In my latest post, A Slippery Opening, I commented on the opening from one of my recent games; in this post I'll give one of my recent chess960 endgames. I had Black in the diagram shown below.
When I first reached the position in my analysis I quickly concluded that, with two extra Pawns, Black wins easily. Black forces White to sacrifice the Bishop for one of the Pawns and wins with the other Pawn. After I played into the variation and received my opponent's reply, I looked at the position a second time and realized the position was not as straightforward as I had initially thought. If White can sacrifice the Bishop for the d-Pawn, the promotion square for the h-Pawn is not the color of Black's Bishop, so Black can't win.
Black to move
After a more rigorous analysis I determined that the position is nevertheless won for Black. The d-Pawn must pass through two squares controlled by White's Bishop -- d2 and d4 -- where Black uses simple maneuvers of his own Bishop to shoo the enemy Bishop off the diagonal.
When we reached the diagram I played 1...Bb4, and the game continued 2.Kf5 Bc3 (first Bishop opposition) 3.Bg5 d4 4.Ke4 d3 5.Ke3 Be1 6.Kf3 Kc3 7.Kg4 Kc2 8.Bf4 Bd2 (second Bishop opposition). White resigned here because of 9.Bd6 Bc1 10.Bb4 Bb2, and with 11...Bc3, Black clears a diagonal for the last time. During the game I was more concerned with 2.Kh6, picking up the second Pawn. Here I calculated a maneuver resembling what happened in the game: 2...Bc3 3.Bg5 d4 4.Kxh7 d3 (I'll come back to this position in a moment) 5.Bf4 Kb3 6.Kg6 Kc2 7.Kf5 Bd2 8.Bd6 Bc1 9.Bb4 Bb2 10.Be1 Bc3.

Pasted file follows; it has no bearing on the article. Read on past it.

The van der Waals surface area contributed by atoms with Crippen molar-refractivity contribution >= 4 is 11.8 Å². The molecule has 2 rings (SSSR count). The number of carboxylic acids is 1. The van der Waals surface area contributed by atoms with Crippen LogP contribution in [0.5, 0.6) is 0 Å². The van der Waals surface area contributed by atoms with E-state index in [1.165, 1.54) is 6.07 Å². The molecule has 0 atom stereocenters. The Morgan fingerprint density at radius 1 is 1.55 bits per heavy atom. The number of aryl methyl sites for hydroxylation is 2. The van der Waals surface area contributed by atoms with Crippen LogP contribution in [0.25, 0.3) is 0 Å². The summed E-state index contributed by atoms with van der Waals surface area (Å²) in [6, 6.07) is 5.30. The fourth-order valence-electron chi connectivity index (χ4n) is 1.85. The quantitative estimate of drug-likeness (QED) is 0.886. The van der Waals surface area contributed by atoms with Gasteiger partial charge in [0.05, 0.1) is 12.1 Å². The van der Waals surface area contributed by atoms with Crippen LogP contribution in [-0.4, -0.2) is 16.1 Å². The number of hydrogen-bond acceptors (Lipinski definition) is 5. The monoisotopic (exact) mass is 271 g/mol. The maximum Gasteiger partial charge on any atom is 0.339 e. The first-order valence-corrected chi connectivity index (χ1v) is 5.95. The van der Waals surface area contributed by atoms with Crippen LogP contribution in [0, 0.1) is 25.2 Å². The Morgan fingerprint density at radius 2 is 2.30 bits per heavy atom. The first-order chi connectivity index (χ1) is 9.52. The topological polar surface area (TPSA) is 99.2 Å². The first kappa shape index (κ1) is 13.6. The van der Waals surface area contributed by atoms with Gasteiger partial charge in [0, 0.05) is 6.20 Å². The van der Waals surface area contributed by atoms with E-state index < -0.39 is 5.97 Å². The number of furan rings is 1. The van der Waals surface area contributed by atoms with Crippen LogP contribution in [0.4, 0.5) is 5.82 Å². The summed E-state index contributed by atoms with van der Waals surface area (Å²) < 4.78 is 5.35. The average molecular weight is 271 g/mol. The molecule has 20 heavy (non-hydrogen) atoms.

After the game, I started to wonder how far my opponent was from achieving a draw. After 4.Kxh7 d3, the d-Pawn has only one Black square to cross and the King on h7 is too far from the action. On what squares would the White King have to stand in order to draw?
Since there are only five pieces on the board, a tablebase can answer that question. It turns out that if the White King is on g6 instead of h7, White to move draws, while Black to move wins the same way as in the game. Ditto for King on f7. The sequence to achieve the draw from g6 is 1.Kf5 Kb3 2.Ke4 Kc2 3.Kd5 (only move) 3...Bd2 4.Be7 Bh6 5.Bb4 (only move) 5...Bg7 6.Kc4. The White King arrives on c4 just in time to prevent the Black Bishop from moving to c3. This raised another question.
Since the White King started on g6, which is four moves from c4, why does the same result hold for the King starting on f7, which is only three moves from c4? Even with Black to move, White should have enough time to reach c4. The reason is that Black has a different winning sequence: 1...Kd5 (or 1...Kd4; other moves only draw) 2.Ke7 Ke4 3.Kd7 (not 3.Kd6; do you see why?) 3...Kf3 4.Kd6 Bd4 5.Bd2 Ke2 6.Bb4 Bf2 7.Ke5 Be1. Black had just enough time to oppose Bishops on the other side of the Pawn, where the White King can't help.
Sometimes the simplest positions contain the prettiest geometries.